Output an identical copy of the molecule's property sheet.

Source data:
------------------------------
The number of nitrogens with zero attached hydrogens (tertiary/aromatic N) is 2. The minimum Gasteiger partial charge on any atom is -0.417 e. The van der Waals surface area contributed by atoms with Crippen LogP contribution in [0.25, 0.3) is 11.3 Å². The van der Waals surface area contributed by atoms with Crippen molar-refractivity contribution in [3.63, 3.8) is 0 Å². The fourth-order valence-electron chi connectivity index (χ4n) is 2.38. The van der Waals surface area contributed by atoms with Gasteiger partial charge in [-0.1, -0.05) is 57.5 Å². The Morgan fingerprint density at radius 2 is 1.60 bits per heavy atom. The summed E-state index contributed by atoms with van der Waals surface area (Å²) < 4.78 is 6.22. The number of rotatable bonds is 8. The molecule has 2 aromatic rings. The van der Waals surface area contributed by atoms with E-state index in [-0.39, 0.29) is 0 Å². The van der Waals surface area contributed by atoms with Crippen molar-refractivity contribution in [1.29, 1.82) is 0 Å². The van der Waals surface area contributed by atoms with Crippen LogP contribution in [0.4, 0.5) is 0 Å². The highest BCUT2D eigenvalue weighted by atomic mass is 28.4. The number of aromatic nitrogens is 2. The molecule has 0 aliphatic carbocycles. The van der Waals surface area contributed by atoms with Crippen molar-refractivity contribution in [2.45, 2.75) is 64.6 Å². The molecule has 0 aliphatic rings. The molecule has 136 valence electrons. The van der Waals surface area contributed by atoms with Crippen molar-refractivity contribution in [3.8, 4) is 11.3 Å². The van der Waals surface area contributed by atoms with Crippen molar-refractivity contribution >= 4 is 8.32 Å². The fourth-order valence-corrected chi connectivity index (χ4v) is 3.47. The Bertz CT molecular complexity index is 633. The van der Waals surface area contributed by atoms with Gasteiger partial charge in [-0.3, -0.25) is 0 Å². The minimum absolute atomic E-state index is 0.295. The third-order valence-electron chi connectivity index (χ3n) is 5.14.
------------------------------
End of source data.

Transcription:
The number of nitrogens with zero attached hydrogens (tertiary/aromatic N) is 2. The minimum Gasteiger partial charge on any atom is -0.417 e. The van der Waals surface area contributed by atoms with Crippen LogP contribution in [0.25, 0.3) is 11.3 Å². The van der Waals surface area contributed by atoms with Crippen molar-refractivity contribution in [3.63, 3.8) is 0 Å². The fourth-order valence-electron chi connectivity index (χ4n) is 2.38. The van der Waals surface area contributed by atoms with Gasteiger partial charge in [-0.1, -0.05) is 57.5 Å². The Morgan fingerprint density at radius 2 is 1.60 bits per heavy atom. The summed E-state index contributed by atoms with van der Waals surface area (Å²) < 4.78 is 6.22. The number of rotatable bonds is 8. The molecule has 2 aromatic rings. The van der Waals surface area contributed by atoms with E-state index in [-0.39, 0.29) is 0 Å². The van der Waals surface area contributed by atoms with Crippen molar-refractivity contribution in [1.29, 1.82) is 0 Å². The van der Waals surface area contributed by atoms with Crippen LogP contribution in [0.4, 0.5) is 0 Å². The highest BCUT2D eigenvalue weighted by atomic mass is 28.4. The number of aromatic nitrogens is 2. The molecule has 0 aliphatic carbocycles. The van der Waals surface area contributed by atoms with Crippen molar-refractivity contribution in [2.45, 2.75) is 64.6 Å². The molecule has 0 aliphatic rings. The molecule has 136 valence electrons. The van der Waals surface area contributed by atoms with Crippen molar-refractivity contribution in [3.8, 4) is 11.3 Å². The van der Waals surface area contributed by atoms with Crippen molar-refractivity contribution >= 4 is 8.32 Å². The fourth-order valence-corrected chi connectivity index (χ4v) is 3.47. The Bertz CT molecular complexity index is 633. The van der Waals surface area contributed by atoms with Gasteiger partial charge in [-0.3, -0.25) is 0 Å². The minimum absolute atomic E-state index is 0.295. The third-order valence-electron chi connectivity index (χ3n) is 5.14.